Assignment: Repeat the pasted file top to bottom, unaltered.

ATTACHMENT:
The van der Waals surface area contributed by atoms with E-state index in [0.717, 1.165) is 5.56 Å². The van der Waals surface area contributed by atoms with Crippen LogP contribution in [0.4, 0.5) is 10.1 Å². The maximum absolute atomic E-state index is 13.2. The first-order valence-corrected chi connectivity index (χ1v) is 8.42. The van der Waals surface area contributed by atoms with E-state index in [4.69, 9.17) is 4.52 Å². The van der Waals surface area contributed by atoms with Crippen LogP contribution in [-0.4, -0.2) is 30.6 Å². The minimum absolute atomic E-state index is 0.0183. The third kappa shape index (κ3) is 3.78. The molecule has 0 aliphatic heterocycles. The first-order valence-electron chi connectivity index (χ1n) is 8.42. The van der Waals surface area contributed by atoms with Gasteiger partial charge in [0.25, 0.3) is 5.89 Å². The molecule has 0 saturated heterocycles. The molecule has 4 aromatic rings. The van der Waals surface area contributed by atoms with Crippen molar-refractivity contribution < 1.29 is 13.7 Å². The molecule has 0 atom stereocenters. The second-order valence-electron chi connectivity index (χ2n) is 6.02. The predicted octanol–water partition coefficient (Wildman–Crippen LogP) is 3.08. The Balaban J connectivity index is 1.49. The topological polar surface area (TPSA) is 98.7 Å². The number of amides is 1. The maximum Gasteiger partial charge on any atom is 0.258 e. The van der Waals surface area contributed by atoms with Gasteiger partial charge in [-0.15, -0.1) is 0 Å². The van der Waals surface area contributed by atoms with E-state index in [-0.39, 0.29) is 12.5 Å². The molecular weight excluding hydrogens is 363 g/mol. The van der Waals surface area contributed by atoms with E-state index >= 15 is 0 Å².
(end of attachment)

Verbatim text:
The van der Waals surface area contributed by atoms with E-state index in [0.717, 1.165) is 5.56 Å². The van der Waals surface area contributed by atoms with Crippen LogP contribution in [0.4, 0.5) is 10.1 Å². The maximum absolute atomic E-state index is 13.2. The first-order valence-corrected chi connectivity index (χ1v) is 8.42. The van der Waals surface area contributed by atoms with E-state index in [4.69, 9.17) is 4.52 Å². The van der Waals surface area contributed by atoms with Crippen LogP contribution in [-0.4, -0.2) is 30.6 Å². The minimum absolute atomic E-state index is 0.0183. The third kappa shape index (κ3) is 3.78. The molecule has 0 aliphatic heterocycles. The first-order valence-electron chi connectivity index (χ1n) is 8.42. The van der Waals surface area contributed by atoms with Gasteiger partial charge in [0.25, 0.3) is 5.89 Å². The molecule has 0 saturated heterocycles. The molecule has 4 aromatic rings. The van der Waals surface area contributed by atoms with Crippen molar-refractivity contribution < 1.29 is 13.7 Å². The molecule has 0 atom stereocenters. The second-order valence-electron chi connectivity index (χ2n) is 6.02. The predicted octanol–water partition coefficient (Wildman–Crippen LogP) is 3.08. The Balaban J connectivity index is 1.49. The topological polar surface area (TPSA) is 98.7 Å². The number of amides is 1. The maximum Gasteiger partial charge on any atom is 0.258 e. The van der Waals surface area contributed by atoms with Gasteiger partial charge in [-0.15, -0.1) is 0 Å². The van der Waals surface area contributed by atoms with E-state index in [-0.39, 0.29) is 12.5 Å². The molecular weight excluding hydrogens is 363 g/mol. The van der Waals surface area contributed by atoms with E-state index >= 15 is 0 Å².